• Foreigner husband’s country’s law will govern his family rights, duties


    Persida Acosta

    Dear PAO,
    I married a foreigner in Cebu, sometime in October 2006. A boy was born out of our marriage. My husband, however, obtained a divorce in his country in 2008 and, from that time on, he failed to give any financial support to my son. I obtained information in the same year that my estranged husband returned to the Philippines, and is now living in the province of Aurora. The information was confirmed when I went there, and discovered that he is now living with another woman. Moreover, I learned that they have acquired certain pieces of property in the area. I demanded from him support for our child but he claimed that he is no longer obliged to support him since we are already divorced. Can I oblige him to give support to our son even if he had already divorced me?

    Dear Alexie,
    The New Civil Code of the Philippines, particularly Article 15, provides that “laws relating to family rights and duties, or the status, condition and legal capacity of persons are binding upon citizens of the Philippines, even though living abroad.” This provision is called the Nationality Principle.

    The Nationality Principle applies to Filipinos wherever they may be. We also apply the same principle to foreigners when it comes to their family rights and duties. Thus, your previous husband must prove as a fact that under his national law, he is not obliged to give support to his son if he is already divorced from his wife. In the case of Del Socorro vs. Van Wilsem G.R. No. 193707, December 10, 2014), Associate Justice Diosdado Peralta stated:

    “It is incumbent upon respondent to plead and prove that the national law of The Netherlands does not impose upon the parents the obligation to support their child (either before, during or after the issuance of a divorce decree), because Llorente v. Court of Appeals, has already enunciated:

    True, foreign laws do not prove themselves in our jurisdiction and our courts are not authorized to take judicial notice of them. Like any other fact, they must be alleged and proved.

    In view of respondent’s failure to prove the national law of The Netherlands in his favor, the doctrine of processual presumption shall govern. Under this doctrine, if the foreign law involved is not properly pleaded and proved, our courts will presume that the foreign law is the same as our local or domestic or internal law. Thus, since the law of The Netherlands as regards the obligation to support has not been properly pleaded and proved in the instant case, it is presumed to be the same with Philippine law, which enforces the obligation of parents to support their children and penalizing the non-compliance therewith.”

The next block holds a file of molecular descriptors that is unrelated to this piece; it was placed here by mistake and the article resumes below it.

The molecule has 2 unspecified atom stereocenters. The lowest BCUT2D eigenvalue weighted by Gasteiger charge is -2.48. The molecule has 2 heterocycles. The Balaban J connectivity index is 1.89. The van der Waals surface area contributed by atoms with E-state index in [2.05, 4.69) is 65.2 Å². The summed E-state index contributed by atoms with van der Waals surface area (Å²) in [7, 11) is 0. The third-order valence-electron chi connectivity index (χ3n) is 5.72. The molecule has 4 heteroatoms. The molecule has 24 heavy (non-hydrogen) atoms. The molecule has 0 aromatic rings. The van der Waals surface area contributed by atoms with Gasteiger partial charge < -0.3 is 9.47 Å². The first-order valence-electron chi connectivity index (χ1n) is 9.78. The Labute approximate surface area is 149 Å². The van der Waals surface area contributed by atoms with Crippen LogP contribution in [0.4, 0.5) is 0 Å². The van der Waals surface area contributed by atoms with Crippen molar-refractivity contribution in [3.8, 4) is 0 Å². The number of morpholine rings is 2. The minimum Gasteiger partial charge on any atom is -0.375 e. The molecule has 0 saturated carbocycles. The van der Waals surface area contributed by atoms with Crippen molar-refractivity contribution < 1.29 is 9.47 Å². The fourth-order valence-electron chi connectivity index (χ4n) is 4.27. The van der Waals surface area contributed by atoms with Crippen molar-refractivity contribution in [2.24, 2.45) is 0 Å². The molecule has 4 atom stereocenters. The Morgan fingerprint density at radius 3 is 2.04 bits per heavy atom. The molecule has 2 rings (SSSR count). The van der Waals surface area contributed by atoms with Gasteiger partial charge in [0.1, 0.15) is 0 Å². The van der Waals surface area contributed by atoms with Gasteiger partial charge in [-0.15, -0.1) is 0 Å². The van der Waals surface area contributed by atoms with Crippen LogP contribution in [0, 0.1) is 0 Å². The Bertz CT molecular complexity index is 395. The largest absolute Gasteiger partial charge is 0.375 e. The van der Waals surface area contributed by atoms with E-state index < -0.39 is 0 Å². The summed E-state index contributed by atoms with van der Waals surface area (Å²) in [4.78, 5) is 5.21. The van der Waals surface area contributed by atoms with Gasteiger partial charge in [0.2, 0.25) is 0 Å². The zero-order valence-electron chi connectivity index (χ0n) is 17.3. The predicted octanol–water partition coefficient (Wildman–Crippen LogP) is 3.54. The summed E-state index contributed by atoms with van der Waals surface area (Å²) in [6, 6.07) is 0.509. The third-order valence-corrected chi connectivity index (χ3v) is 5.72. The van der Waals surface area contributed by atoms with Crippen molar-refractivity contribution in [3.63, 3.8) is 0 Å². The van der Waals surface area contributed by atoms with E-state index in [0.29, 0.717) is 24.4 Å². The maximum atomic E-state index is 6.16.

Applying this decision to the case of your previous husband, a mere allegation that he is not obliged under his national law to support a child from his divorced wife is not sufficient. He must allege and prove his family rights and duties under his national law; otherwise it is presumed that our national law is the same with that of his own country, in which case, the father is obliged to support his son even if he is already separated from the mother of the child.

    Again, we find it necessary to mention that this opinion is solely based on the facts you have narrated and our appreciation of the same. The opinion may vary when the facts are changed or elaborated.

    We hope that we were able to enlighten you on the matter.

    Editor’s note: Dear PAO is a daily column of the Public Attorney’s Office. Questions for Chief Acosta may be sent to dearpao@manilatimes.net


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